result, footwear shows a higher receptivity to modern retail with a 26 percent share of
modern retail channel sales compared to ~22 percent for apparel and accessories and

a slightly lower share of ~27 percent

compared to jewelry and watches. We believe that this growing thrust on high-priced branded
products is likely to help companies such as Bata India increase their products ' average sales
prices. We believe that growth can come not only from increased volume, but also from
increased realization,

which results in higher topline growth for companies.

Porter’s Five Forces Analysis of Footwear Industry Barriers to entry-high

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Access to inputs-access to inputs is easy Access to distribution –opportunities is limited

because of the top brands which have already recognized in


market. Switching costs –low Government policies- permitting and licenses are not that strict
Intellectual property – Patents and other types of intellectual property

ownership restrict the

industry. Capital requirement –with regard to startup capital it may be little costly because
start up is labor and capital intensive. Brand identity- dominated by branded products

along with strong brand loyalty. Buyer power – moderately low Pricing power – premium
brands and large companies in the industry which has monopoly influence the price for their
products. Substitutes available- most of the shoes can be substituted by normal sandals,
sleepers/floaters Except athletic, orthopedic, trekking and dancing shoes

Buyer ‘s incentives-seasonal sales offered by reputed brands and stores. Buyer’s concentration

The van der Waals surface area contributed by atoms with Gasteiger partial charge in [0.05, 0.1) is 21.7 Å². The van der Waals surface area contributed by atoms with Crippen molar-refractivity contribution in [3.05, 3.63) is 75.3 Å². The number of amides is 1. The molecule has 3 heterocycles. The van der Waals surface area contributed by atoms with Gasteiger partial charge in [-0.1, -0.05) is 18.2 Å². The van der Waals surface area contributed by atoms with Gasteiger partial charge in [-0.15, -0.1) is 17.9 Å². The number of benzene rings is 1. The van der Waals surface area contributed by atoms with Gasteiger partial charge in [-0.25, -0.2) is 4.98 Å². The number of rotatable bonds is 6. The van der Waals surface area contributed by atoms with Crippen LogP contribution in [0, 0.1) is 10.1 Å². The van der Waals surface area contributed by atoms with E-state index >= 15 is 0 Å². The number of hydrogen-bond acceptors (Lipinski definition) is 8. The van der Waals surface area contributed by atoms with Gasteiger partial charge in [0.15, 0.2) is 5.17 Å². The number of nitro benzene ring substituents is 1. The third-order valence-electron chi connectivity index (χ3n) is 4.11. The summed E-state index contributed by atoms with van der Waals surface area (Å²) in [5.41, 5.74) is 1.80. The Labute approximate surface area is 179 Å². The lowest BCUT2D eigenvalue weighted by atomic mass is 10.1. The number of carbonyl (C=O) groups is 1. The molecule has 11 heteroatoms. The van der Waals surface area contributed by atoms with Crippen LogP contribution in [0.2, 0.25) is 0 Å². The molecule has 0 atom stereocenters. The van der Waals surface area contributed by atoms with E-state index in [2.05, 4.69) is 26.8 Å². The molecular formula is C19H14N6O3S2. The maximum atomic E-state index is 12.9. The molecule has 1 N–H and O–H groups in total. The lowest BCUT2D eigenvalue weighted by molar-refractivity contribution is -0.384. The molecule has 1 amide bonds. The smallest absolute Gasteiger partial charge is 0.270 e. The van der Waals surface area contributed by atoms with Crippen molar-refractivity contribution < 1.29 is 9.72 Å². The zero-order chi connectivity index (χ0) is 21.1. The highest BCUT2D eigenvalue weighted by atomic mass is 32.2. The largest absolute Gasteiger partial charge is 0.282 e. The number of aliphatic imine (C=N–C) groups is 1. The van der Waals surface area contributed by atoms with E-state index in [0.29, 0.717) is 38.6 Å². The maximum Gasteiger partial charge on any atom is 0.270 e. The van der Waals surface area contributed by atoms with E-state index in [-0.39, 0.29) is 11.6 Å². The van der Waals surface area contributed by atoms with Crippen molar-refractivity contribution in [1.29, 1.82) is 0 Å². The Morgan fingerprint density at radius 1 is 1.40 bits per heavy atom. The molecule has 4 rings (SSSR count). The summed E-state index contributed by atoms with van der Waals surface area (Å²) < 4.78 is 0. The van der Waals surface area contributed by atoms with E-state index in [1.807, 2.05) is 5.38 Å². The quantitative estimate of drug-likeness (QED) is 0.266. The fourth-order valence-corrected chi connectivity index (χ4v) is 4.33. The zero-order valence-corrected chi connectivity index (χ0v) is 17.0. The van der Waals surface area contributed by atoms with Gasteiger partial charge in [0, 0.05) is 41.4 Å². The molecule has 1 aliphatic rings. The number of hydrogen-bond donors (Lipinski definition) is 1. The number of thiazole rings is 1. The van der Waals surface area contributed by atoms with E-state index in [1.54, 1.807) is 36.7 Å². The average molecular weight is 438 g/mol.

vs industry –buyers are less concentrated, reducing buying power. Buyer volume – do not buy
in large quantities. Price sensitivity –buyers are more sensitive to price.

Forces driving competition in the footwear market in India,

Supplier power- low • Major companies can quickly switch suppliers without worrying about
significant quality reductions. • The threat of forward integration is low concentrated supplier
due to high entry barriers-fragmented. • Any supplier that meets the company's quality
standards will be able to supply these commodities.

Threats of substitute -moderate • Shoes

can be substituted except for athletic/medicinal shoes by normal sandals. • Switching costs are
low •

In less developed economies like India consumers are more likely to wear second-hand shoes
or repair a piece of footwear they currently own to extend their lifespan. These trends limit the
sale of new products in certain deprived areas. There is also a considerable degree of
replacement between market segments. Substitution in the form of online footwear sales
channels is a growing threat to traditional brick and mortar stores.

Rivalry within industry-high •

More of an emphasis on price competition. • Firms instead try to increase their range of
products more of the market. • Brand image and customer loyalty is huge in this industry
which leads to the brands competing in advertising. • Some companies acquire other brands,
mergers, ex- Adidas acquisition of reebok may help it challenge.

Impact of GST on footwear industry

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For the entire footwear industry and for the industry as a whole, GST will be a game changer.
The Indian government saw footwear

as a center in the Make in India, whether we do it for India or

the world. It must be known that the footwear industry in India is highly unorganized where
80-85 percent of the industry is made up of small and medium-sized enterprises and brands
not known to the industry, so there is a very small market covered by the large-scale industry.
The size of the shoe business is between 30,000 and 40,000 crores. Moreover, this industry
can develop to 80,000 crores in the next five years, giving the right strategic condition and
setting up the tax assessment structure, since India is the

second largest manufacturer of footwear on the planet and this is the second largest industry
that would like to meet the rising demand in India and also the rising demand in the world's
footwear industry. However, the business in India is shockingly not sufficiently aggressive
because of the tax structure. So

GST will most likely change the entire range of solutions. In the end, many companies

in the unorganized sector will ultimately have no choice but to join the organized sector. Since